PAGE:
UMTC, East Bank
Social Sciences Building 710
 
04/05/2018
Thu 02:00PM - 03:40PM
UMTC, East Bank
Social Sciences Building 710
 
04/19/2018
Thu 02:00PM - 03:40PM
UMTC, East Bank
Social Sciences Building 710
 
05/03/2018
Thu 02:00PM - 03:40PM
UMTC, East Bank
Social Sciences Building 710
Enrollment Status:
Open (10 of 12 seats filled)
Also Offered:
Course Catalog Description:
Topics vary each semester. See Class Schedule.
Class Description:
Even after a century, the Armenian Genocide remains one of the most politically charged and controversial historical issues with broad foreign policy implications. This course will provide an in-depth overview of the Armenian Genocide with a particular emphasis on the rise of Turkish nationalism, the structure of the Armenian Genocide, and its social, cultural, and ideological components. The course then will seek to examine the efforts to come to terms with the extermination of the Armenians in the Ottoman Empire by discussing its denial, (placing it in the larger context of the phenomenon of genocide denial), and the consequences of such denial on Armenian and Turkish societies. At the conclusion of the course students will have an extensive knowledge of the Armenian Genocide and its contemporary social and political significance.
Textbooks:
https://bookstore-prd.umn.edu/course-lookup/69990/1183
Instructor Supplied Information Last Updated:
12 April 2017

Spring 2018  |  GLOS 3900 Section 004: Topics in Global Studies -- Leaving Global Studies for the Real World (70536)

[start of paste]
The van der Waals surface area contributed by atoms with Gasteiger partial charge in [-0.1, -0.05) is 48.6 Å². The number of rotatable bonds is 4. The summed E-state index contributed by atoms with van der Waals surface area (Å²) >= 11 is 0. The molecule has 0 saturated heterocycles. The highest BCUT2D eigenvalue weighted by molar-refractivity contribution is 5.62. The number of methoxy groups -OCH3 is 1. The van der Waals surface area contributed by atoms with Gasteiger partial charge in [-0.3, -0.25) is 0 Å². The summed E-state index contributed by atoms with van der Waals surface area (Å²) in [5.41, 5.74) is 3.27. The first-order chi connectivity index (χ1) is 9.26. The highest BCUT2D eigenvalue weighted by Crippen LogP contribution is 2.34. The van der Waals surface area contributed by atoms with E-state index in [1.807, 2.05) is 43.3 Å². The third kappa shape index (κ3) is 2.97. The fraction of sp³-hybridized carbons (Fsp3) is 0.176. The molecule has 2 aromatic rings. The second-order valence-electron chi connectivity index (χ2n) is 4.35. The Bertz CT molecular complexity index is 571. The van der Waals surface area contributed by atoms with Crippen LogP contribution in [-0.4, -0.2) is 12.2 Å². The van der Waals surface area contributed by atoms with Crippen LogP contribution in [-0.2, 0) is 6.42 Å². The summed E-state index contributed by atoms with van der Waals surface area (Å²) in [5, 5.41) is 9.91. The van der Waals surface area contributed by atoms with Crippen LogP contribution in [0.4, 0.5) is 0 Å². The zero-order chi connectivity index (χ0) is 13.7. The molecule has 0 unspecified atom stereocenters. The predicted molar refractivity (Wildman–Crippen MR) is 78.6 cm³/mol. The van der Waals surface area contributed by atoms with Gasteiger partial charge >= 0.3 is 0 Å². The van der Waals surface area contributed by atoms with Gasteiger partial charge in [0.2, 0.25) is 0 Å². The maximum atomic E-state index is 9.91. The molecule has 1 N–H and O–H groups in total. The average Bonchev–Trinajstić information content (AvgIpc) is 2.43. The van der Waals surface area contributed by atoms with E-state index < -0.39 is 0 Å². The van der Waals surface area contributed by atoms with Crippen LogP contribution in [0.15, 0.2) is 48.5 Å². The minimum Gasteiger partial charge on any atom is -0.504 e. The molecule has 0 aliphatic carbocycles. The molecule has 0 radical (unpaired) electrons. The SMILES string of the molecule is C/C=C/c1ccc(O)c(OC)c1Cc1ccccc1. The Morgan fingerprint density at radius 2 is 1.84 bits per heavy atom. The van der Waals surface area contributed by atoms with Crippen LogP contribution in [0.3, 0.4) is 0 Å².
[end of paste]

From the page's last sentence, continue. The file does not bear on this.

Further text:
Instructor(s)
Class Component:
Lecture
Credits:
2 Credits (5 Credits max.)
Grading Basis:
S-N only
Instructor Consent:
No Special Consent Required
Instruction Mode:
In Person Term Based
Class Attributes:
Topics Course
Times and Locations:
Regular Academic Session
 
01/16/2018 - 05/04/2018
Tue 04:00PM - 06:00PM
UMTC, West Bank
Social Sciences Building 614
Enrollment Status:
Open (11 of 15 seats filled)
Also Offered:
Course Catalog Description:
Topics vary each semester. See Class Schedule.
Class Notes:
For jrs and srs; FFI http://classinfo.umn.edu/?schurman+GLOS3900+Spring2018
Class Description:
This 2 credit (pass-fail) course is designed to help you make the transition from Global Studies to whatever it is that you are going to do next, be it looking for a "real" job, charting a non-traditional course (e.g., doing some sort of travel/volunteer work experience, using paid work to support what you really want to do), or continuing one's education, via a professional or academic program. We will have a series of guest speakers come in to talk about different jobs and their own career paths, and students will do some research on the sectors and occupations that most interest them. We will also work with CLA Career Services on resume writing and other activities. Part of the course will be student directed, in that we will tailor it to meet your needs. By the end of the semester, students should feel ready to leave the university and to take the next step.
Who Should Take This Class?:
Global Studies juniors and seniors
Textbooks:
https://bookstore-prd.umn.edu/course-lookup/70536/1183
Instructor Supplied Information Last Updated:
22 December 2017